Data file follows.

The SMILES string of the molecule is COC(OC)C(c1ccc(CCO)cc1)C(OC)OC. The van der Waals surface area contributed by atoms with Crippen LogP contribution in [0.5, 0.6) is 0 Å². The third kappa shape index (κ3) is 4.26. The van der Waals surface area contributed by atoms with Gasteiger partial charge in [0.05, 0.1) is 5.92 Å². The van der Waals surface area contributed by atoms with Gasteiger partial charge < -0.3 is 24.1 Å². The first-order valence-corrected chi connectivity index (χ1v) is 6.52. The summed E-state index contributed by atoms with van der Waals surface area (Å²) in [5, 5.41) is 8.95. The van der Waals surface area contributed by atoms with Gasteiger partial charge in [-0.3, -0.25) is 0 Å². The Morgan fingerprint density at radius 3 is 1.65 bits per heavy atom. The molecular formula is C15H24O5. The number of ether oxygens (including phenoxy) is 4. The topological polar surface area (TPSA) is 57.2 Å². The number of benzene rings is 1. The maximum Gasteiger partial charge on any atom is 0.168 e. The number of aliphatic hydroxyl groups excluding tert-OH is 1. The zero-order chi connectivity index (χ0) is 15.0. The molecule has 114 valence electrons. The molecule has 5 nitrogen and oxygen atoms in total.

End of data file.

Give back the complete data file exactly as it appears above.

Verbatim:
The SMILES string of the molecule is COC(OC)C(c1ccc(CCO)cc1)C(OC)OC. The van der Waals surface area contributed by atoms with Crippen LogP contribution in [0.5, 0.6) is 0 Å². The third kappa shape index (κ3) is 4.26. The van der Waals surface area contributed by atoms with Gasteiger partial charge in [0.05, 0.1) is 5.92 Å². The van der Waals surface area contributed by atoms with Gasteiger partial charge < -0.3 is 24.1 Å². The first-order valence-corrected chi connectivity index (χ1v) is 6.52. The summed E-state index contributed by atoms with van der Waals surface area (Å²) in [5, 5.41) is 8.95. The van der Waals surface area contributed by atoms with Gasteiger partial charge in [-0.3, -0.25) is 0 Å². The Morgan fingerprint density at radius 3 is 1.65 bits per heavy atom. The molecular formula is C15H24O5. The number of ether oxygens (including phenoxy) is 4. The topological polar surface area (TPSA) is 57.2 Å². The number of benzene rings is 1. The maximum Gasteiger partial charge on any atom is 0.168 e. The number of aliphatic hydroxyl groups excluding tert-OH is 1. The zero-order chi connectivity index (χ0) is 15.0. The molecule has 114 valence electrons. The molecule has 5 nitrogen and oxygen atoms in total.